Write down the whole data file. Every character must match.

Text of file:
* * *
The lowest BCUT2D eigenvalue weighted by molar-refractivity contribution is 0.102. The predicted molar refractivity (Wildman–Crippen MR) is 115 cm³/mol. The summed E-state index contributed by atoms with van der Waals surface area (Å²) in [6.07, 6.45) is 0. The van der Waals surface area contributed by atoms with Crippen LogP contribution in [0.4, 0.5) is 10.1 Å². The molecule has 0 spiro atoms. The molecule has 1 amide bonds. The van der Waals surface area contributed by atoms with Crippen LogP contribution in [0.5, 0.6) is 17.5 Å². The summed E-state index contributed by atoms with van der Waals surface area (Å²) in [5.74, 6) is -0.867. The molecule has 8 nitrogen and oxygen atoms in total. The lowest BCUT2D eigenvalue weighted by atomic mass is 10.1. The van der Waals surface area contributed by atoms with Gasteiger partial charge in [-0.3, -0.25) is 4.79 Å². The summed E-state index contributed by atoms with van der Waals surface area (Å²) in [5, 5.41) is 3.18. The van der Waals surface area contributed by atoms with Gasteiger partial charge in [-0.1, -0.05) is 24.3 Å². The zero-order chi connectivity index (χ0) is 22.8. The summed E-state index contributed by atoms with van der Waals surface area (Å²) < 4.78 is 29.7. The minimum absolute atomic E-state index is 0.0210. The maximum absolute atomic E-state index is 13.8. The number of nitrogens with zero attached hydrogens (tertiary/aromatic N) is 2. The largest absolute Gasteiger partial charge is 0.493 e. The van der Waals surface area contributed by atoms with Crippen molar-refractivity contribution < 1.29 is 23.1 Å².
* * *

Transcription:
The lowest BCUT2D eigenvalue weighted by molar-refractivity contribution is 0.102. The predicted molar refractivity (Wildman–Crippen MR) is 115 cm³/mol. The summed E-state index contributed by atoms with van der Waals surface area (Å²) in [6.07, 6.45) is 0. The van der Waals surface area contributed by atoms with Crippen LogP contribution in [0.4, 0.5) is 10.1 Å². The molecule has 0 spiro atoms. The molecule has 1 amide bonds. The van der Waals surface area contributed by atoms with Crippen LogP contribution in [0.5, 0.6) is 17.5 Å². The summed E-state index contributed by atoms with van der Waals surface area (Å²) in [5.74, 6) is -0.867. The molecule has 8 nitrogen and oxygen atoms in total. The lowest BCUT2D eigenvalue weighted by atomic mass is 10.1. The van der Waals surface area contributed by atoms with Gasteiger partial charge in [-0.3, -0.25) is 4.79 Å². The summed E-state index contributed by atoms with van der Waals surface area (Å²) in [5, 5.41) is 3.18. The van der Waals surface area contributed by atoms with Gasteiger partial charge in [-0.1, -0.05) is 24.3 Å². The zero-order chi connectivity index (χ0) is 22.8. The summed E-state index contributed by atoms with van der Waals surface area (Å²) < 4.78 is 29.7. The minimum absolute atomic E-state index is 0.0210. The maximum absolute atomic E-state index is 13.8. The number of nitrogens with zero attached hydrogens (tertiary/aromatic N) is 2. The largest absolute Gasteiger partial charge is 0.493 e. The van der Waals surface area contributed by atoms with Crippen molar-refractivity contribution < 1.29 is 23.1 Å².